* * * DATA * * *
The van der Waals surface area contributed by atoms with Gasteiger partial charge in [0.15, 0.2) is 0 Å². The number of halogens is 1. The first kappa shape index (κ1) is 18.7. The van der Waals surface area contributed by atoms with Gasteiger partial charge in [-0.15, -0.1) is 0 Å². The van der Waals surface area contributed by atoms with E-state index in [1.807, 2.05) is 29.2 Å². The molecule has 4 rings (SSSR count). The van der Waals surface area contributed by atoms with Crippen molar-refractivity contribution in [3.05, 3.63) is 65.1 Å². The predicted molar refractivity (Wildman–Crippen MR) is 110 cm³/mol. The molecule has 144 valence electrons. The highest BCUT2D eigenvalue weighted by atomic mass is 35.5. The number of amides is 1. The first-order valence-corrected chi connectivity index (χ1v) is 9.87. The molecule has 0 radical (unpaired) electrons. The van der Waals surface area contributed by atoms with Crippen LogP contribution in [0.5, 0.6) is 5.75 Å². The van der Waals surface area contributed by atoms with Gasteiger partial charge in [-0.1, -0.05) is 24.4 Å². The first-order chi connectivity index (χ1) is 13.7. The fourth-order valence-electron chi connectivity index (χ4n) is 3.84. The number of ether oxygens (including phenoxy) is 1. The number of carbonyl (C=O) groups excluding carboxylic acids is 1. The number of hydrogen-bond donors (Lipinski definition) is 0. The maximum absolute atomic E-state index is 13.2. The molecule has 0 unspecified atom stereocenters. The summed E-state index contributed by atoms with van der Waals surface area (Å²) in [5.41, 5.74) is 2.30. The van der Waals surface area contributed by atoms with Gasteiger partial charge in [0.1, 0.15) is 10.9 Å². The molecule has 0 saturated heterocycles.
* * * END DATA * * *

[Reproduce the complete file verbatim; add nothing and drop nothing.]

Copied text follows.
The van der Waals surface area contributed by atoms with Gasteiger partial charge in [0.15, 0.2) is 0 Å². The number of halogens is 1. The first kappa shape index (κ1) is 18.7. The van der Waals surface area contributed by atoms with Gasteiger partial charge in [-0.15, -0.1) is 0 Å². The van der Waals surface area contributed by atoms with E-state index in [1.807, 2.05) is 29.2 Å². The molecule has 4 rings (SSSR count). The van der Waals surface area contributed by atoms with Crippen molar-refractivity contribution in [3.05, 3.63) is 65.1 Å². The predicted molar refractivity (Wildman–Crippen MR) is 110 cm³/mol. The molecule has 144 valence electrons. The highest BCUT2D eigenvalue weighted by atomic mass is 35.5. The number of amides is 1. The first-order valence-corrected chi connectivity index (χ1v) is 9.87. The molecule has 0 radical (unpaired) electrons. The van der Waals surface area contributed by atoms with Crippen LogP contribution in [0.5, 0.6) is 5.75 Å². The van der Waals surface area contributed by atoms with Gasteiger partial charge in [-0.1, -0.05) is 24.4 Å². The first-order chi connectivity index (χ1) is 13.7. The fourth-order valence-electron chi connectivity index (χ4n) is 3.84. The number of ether oxygens (including phenoxy) is 1. The number of carbonyl (C=O) groups excluding carboxylic acids is 1. The number of hydrogen-bond donors (Lipinski definition) is 0. The maximum absolute atomic E-state index is 13.2. The molecule has 0 unspecified atom stereocenters. The summed E-state index contributed by atoms with van der Waals surface area (Å²) in [5.41, 5.74) is 2.30. The van der Waals surface area contributed by atoms with Gasteiger partial charge in [0.1, 0.15) is 10.9 Å². The molecule has 0 saturated heterocycles.